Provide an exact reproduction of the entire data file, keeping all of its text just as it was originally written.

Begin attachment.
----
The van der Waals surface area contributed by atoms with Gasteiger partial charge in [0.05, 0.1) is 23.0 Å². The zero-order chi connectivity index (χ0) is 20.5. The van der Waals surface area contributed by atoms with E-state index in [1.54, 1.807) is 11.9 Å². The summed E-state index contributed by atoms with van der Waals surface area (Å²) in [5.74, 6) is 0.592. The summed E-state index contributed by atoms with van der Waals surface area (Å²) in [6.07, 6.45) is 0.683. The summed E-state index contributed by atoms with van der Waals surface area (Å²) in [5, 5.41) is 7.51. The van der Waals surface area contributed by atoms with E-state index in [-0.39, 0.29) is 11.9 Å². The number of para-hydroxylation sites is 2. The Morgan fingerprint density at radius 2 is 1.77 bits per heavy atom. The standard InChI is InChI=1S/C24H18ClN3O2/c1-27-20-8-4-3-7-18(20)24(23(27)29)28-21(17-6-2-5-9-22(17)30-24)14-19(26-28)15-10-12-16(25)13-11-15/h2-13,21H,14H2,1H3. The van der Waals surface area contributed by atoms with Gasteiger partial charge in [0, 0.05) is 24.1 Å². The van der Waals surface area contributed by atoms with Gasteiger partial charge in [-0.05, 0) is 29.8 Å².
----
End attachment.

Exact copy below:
The van der Waals surface area contributed by atoms with Gasteiger partial charge in [0.05, 0.1) is 23.0 Å². The zero-order chi connectivity index (χ0) is 20.5. The van der Waals surface area contributed by atoms with E-state index in [1.54, 1.807) is 11.9 Å². The summed E-state index contributed by atoms with van der Waals surface area (Å²) in [5.74, 6) is 0.592. The summed E-state index contributed by atoms with van der Waals surface area (Å²) in [6.07, 6.45) is 0.683. The summed E-state index contributed by atoms with van der Waals surface area (Å²) in [5, 5.41) is 7.51. The van der Waals surface area contributed by atoms with E-state index in [-0.39, 0.29) is 11.9 Å². The number of para-hydroxylation sites is 2. The Morgan fingerprint density at radius 2 is 1.77 bits per heavy atom. The standard InChI is InChI=1S/C24H18ClN3O2/c1-27-20-8-4-3-7-18(20)24(23(27)29)28-21(17-6-2-5-9-22(17)30-24)14-19(26-28)15-10-12-16(25)13-11-15/h2-13,21H,14H2,1H3. The van der Waals surface area contributed by atoms with Gasteiger partial charge in [0, 0.05) is 24.1 Å². The van der Waals surface area contributed by atoms with Gasteiger partial charge in [-0.05, 0) is 29.8 Å².